I know that gaming firms routinely employ VIP hosts whose remit is to do this. They will do all they legally can to keep winnings in play. I have been a part of this problem myself. At the height of my gambling industry scumminess (circa 2010), I frequently pondered mechanics I could introduce to deter cashouts and boost profits. Thankfully I never went through with any of them.
At his company though, it was a laissez faire approach. While he would love to proactively contact winners, the reality was his resources were dedicated to meeting regulatory obligations. Compliance was king, and anything more was a pipedream. Given the dark alternative, I thought that was the best I could realistically hope for and thought no more about it.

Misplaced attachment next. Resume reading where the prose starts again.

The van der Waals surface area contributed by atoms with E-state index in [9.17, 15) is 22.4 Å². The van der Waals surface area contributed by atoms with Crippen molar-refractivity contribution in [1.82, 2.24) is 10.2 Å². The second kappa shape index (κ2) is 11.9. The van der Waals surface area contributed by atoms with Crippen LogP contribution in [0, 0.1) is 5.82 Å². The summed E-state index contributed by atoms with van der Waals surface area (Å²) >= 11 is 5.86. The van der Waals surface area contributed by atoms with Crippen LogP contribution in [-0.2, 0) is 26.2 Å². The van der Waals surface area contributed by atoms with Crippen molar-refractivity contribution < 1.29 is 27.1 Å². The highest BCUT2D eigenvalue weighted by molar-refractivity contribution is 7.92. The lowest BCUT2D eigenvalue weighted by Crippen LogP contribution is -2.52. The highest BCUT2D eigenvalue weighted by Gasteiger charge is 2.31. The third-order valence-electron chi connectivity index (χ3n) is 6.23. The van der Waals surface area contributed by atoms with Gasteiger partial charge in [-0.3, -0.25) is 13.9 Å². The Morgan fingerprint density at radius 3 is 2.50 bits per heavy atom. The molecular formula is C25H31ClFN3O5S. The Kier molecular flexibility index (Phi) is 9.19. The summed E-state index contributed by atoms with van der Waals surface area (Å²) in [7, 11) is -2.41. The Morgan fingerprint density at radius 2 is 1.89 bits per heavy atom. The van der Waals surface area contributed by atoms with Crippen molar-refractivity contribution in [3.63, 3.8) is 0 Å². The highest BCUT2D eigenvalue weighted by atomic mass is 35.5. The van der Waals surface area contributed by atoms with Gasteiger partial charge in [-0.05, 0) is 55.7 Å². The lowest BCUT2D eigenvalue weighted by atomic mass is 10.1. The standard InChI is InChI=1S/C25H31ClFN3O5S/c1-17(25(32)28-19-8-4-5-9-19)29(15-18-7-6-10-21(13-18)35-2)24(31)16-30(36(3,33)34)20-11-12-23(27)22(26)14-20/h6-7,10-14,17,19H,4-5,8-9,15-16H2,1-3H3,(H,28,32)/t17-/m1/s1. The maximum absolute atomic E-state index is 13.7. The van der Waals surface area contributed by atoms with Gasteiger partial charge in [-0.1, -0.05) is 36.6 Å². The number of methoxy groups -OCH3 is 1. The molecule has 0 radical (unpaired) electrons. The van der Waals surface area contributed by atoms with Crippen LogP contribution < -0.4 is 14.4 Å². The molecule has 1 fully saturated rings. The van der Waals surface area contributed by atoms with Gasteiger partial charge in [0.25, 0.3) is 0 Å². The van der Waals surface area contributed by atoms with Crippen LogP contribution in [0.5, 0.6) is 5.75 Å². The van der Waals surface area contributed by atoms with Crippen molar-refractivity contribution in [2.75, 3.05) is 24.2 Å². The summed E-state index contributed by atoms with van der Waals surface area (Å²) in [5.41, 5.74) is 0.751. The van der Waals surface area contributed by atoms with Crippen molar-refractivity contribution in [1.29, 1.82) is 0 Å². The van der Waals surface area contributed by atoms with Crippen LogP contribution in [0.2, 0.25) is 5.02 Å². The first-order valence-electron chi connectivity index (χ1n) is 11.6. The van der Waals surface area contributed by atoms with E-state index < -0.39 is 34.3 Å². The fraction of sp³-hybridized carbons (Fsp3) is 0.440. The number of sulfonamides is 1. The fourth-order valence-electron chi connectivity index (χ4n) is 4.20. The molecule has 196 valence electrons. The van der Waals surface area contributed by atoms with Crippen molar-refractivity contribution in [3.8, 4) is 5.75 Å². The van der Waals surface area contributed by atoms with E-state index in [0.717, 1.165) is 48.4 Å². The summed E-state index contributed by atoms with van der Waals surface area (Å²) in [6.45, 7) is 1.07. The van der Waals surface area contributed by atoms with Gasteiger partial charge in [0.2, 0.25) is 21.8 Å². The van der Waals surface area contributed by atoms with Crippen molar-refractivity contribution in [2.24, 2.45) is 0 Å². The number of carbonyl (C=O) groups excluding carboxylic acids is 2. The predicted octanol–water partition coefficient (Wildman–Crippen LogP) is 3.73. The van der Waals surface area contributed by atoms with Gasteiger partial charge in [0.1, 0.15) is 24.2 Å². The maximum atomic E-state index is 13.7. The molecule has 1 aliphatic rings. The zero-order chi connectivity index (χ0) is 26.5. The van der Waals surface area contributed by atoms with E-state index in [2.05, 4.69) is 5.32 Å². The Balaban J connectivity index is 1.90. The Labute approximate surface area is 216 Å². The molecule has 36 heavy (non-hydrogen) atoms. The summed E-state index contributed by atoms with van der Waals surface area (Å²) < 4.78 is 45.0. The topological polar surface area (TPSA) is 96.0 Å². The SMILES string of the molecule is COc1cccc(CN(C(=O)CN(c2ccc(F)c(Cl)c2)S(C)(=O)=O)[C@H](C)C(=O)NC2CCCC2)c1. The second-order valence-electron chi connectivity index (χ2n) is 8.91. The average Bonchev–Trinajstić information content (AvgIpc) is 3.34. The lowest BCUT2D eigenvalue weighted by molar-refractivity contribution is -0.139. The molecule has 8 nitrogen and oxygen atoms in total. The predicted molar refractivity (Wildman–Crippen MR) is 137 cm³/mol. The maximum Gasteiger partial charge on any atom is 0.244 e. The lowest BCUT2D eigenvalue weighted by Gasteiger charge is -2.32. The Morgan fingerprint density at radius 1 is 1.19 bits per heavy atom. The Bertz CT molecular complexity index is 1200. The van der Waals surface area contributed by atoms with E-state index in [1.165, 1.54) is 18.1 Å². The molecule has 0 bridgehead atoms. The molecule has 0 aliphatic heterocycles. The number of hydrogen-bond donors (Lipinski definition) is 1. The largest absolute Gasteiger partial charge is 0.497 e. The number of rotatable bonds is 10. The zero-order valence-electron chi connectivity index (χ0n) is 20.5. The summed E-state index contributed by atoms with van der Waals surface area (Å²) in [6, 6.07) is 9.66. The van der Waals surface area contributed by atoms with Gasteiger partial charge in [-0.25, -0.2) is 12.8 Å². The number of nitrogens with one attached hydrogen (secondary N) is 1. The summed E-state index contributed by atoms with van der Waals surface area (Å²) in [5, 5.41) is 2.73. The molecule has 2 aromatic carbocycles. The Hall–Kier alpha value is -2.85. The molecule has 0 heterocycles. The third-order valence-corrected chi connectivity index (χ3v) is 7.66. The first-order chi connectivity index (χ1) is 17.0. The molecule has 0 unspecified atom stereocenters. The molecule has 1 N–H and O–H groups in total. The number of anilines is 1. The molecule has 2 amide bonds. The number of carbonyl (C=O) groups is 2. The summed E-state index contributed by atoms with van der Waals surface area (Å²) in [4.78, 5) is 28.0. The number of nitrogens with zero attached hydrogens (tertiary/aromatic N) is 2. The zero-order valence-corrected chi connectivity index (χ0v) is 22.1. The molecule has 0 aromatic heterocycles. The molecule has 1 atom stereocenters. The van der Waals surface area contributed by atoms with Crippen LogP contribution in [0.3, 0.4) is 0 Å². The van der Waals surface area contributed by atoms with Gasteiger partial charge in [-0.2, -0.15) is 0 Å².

That was until last week, when one of my Manx friends told me about a recent five-figure slot win of his friend on 888. Not long afterwards, the friend received a call from the company to congratulate him and offering to cash it out directly. No trickery or hard sell, just a genuine act of good customer service and protection.
In fact, to me, it sounds like a true best-practise act of responsible operating. If 888 are doing this routinely then they get a big gold star, and I hope their competitors find the resources to do the same. There aren’t many big winners among the thousands of unhappy losers, so it’s not asking too much to treat them well and accept the loss in good grace.
Speaking of one company doing a good thing and setting an example to the rest – I’m going to award a second, slightly smaller, silver star to the folks at Flutter Entertainment (the current entity of my former employer).